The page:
To ask the Secretary of State for the Home Department, whether he has considered the case of Miss Carmen Bryan, a Jamaican girl of 22 years of age living in this country since 1960, who, having pleaded guilty to a first offence of petty larceny involving goods valued at £ 2, was conditionally discharged, recommended for deportation by the Paddington Magistrates' Court on 12th June, and has since been detained in Holloway Prison; and whether, in view of the assurances that the power of deportation under the Commonwealth Immigrants Act, 1962, was not intended to apply to cases of petty larceny, he will refuse to implement the magistrate's recommendation for deportation.
With permission, I will now answer Question No. 65.
I cannot trace any assurances given in the terms suggested by the hon. Member. Most careful consideration has been given to the circumstances of this case, but no sufficient grounds have been found for deciding not to act on the recommendation which the court thought it right to make. A deportation order has accordingly been signed.
Is the Home Secretary aware that when we debated the Commonwealth Immigrants Bill most specific assurances were given that deportation orders would not be made in the case of Commonwealth immigrants for relatively trivial offences and the powers sought were for only serious offences? Does he realise that this girl was conditionally discharged, she has been in Holloway ever since and has had no access to any legal advice for over a month and no communication with the Jamaican High Commissioner? [HON. MEMBERS: "Shame."] Is it the intention of the Government to treat Commonwealth immigrants, as regards deportation, worse than aliens and to use their powers in respect of trivial offences of this kind— on a first offence?
I should like to assure the House that I intend to take very seriously my duties when I receive recommendations for the deportation of Commonwealth immigrants. As to this case, no Home Secretary could treat shoplifting as a trivial offence— [HON. MEMBERS: "Oh."]— considering how prevalent it is at present in London. [HON. MEMBERS: "Resign."] I am not sure whether the hon. Member is aware that Miss Bryan has addressed a petition to the Home Secretary in which she says that she does not want to stay in this country, that she wants to go home as soon as possible, and that she has no objection to being deported.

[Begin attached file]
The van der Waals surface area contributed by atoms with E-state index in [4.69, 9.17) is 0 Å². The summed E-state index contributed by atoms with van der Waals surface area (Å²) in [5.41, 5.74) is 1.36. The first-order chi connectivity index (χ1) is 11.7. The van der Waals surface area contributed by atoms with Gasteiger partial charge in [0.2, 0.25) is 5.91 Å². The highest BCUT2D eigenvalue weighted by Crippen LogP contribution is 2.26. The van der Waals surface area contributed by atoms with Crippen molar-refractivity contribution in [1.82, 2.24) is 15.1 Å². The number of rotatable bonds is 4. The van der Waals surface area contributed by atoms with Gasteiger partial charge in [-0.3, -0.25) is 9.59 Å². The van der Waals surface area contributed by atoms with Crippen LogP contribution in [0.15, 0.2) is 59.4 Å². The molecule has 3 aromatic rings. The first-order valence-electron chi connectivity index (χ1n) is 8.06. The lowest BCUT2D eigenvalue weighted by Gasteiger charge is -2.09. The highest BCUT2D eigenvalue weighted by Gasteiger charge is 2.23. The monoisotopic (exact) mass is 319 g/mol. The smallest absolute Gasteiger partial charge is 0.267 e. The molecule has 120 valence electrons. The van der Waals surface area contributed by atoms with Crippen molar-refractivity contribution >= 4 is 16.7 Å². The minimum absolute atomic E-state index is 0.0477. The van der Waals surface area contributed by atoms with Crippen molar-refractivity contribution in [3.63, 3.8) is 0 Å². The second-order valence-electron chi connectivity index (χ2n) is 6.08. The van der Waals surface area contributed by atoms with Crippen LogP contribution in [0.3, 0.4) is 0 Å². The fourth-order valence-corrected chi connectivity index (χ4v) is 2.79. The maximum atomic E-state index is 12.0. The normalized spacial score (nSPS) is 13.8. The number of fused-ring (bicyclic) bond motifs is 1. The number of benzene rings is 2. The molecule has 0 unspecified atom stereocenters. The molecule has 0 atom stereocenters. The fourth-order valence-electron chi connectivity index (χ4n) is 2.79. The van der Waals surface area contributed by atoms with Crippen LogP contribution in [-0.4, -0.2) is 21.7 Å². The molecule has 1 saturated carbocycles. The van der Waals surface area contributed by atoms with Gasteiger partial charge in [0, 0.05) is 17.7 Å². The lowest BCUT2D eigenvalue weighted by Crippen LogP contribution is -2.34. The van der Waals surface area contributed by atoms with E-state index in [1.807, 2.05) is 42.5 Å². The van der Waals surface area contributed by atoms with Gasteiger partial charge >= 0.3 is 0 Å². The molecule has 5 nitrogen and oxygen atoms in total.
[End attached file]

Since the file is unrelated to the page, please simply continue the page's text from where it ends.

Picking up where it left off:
I am aware of that petition. Is the Home Secretary aware that it was addressed because this young lady was told that it would be impossible for her to appeal and that if she appealed she might be sentenced to imprisonment and then deported, and she obviously preferred to go back to Jamaica than to face the prospect of spending the rest of her life in Holloway Gaol?
It is for her to decide whether or not to appeal. I certainly regret the time she has remained in prison. The reason for that was that this was one of the first cases, if not the very first case, of a recommendation for deportation under the now Act. It bad to receive specially careful consideration an that account. Miss Bryan has been out of work for a number of months. She is anxious to go as soon as possible. I think it would be a great act of injustice if I ware to stand in the way of her returning to Jamaica [HON. MEMBERS: "Oh."]
Is the Minister aware that what he has just said is an affront to the feelings of hon. Members in all parts of the House and will be felt very severely outside? As one of his first jobs in his new Ministry, will he not say that he will look into this again? Is he not aware of the words his predecessor used in the course of the passage of the Bill, which certainly made it quite unbelievable that this kind of case would be regarded as suitable for deportation? Is he not aware that this young lady has been kept, as he says she has, incommunicado for quite a time and has been able to have no consultation with advisers? Does he not feel that this is a shocking business? Will he not offer to the House an undertaking to look at it again?
No, Sir. I am not prepared to look at this case again. [HON. MEMBERS: "Resign."] I do not understand the allegations that she has been kept incommunicado. She has, in fact, addressed this petition in which she says that she has no objection to being deported. Her one complaint was that she was being retained in this country for so long—